Saturday, February 28, 2009

Full Cycle (should be dated 11 November 2008)

Judi got started in butterflies with Black Swallowtail eggs and tiny caterpillars on dill, fennel, and parsley plants that she brought home from local nurseries, especially Sun Harbor Nursery. She hatched out these eggs and raised the caterpillars to chrysalises, and released the butterflies as they emerged from their chrysalises. Along the way, of course, she added Monarches, Gold-rimmed Swallowtails, Queens, many varieties of Sulfurs, and others. But those Black Swallowtails were the first.

Then, I guess it was in late September, 2008, Judi was standing on the deck and a Black Swallowtail flew over and started circling around her. I was there, I saw it: The Swallowtail started around her knees and flew around her in a tight spiral, maybe a foot from her body, circling up. It rose above her head and then began spiraling back down. She stood completely motionless, arms and legs in, while the butterfly circled back to about knee level and then spiraled back up, and then reversed and spiraled back down again, circling her over and over.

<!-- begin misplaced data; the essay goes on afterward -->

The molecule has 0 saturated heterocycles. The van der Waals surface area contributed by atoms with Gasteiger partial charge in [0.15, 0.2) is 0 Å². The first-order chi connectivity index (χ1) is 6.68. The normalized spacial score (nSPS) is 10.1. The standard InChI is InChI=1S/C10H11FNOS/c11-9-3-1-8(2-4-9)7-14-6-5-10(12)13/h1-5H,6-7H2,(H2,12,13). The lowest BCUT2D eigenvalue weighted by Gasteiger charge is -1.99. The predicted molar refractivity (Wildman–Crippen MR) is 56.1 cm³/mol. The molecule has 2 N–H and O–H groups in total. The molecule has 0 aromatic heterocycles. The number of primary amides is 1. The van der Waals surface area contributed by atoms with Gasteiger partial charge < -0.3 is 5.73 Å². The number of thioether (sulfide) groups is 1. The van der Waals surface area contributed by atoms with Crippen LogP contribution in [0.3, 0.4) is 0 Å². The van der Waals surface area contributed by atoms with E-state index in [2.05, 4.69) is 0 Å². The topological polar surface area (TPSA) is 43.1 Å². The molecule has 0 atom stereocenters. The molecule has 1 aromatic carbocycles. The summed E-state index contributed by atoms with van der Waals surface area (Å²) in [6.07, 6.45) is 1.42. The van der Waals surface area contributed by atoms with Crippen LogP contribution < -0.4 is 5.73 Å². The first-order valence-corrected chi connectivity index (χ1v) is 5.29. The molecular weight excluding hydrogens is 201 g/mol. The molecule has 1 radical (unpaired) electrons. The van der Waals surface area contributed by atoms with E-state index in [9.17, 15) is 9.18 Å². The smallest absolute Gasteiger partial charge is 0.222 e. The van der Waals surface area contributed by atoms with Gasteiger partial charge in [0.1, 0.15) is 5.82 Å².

We had never seen this kind of behavior before, and instantly I knew what it meant:

This was one of Judi's Black Swallowtails, that she had fed and raised and finally held in her hand and on her finger and then released. And it knew her.

Then the Swallowtail flew off, and of course we followed her, and she flew over to a fennel plant and, while we watched, began to lay eggs.

This butterfly that Judi had raised and released had returned and was laying eggs.

Well of course those eggs were taken into protective custody, and they hatched, and Judi raised those caterpillars to chrysalises. And then, and then, on November 11th, the first butterfly emerged from those chrysalises.

For Judi, this was her first "full cycle": A butterfly raised from an egg laid by a butterfly that in turn Judi had raised and released. It was a watershed. Judi wasn't just someone who raised someone else's caterpillars. Her butterflies are making their own butterflies. And Judi got a picture of that first full cycle Black Swallowtail, before she released it to take its place in the Circle of Life. Here it is (credit Judi for the picture):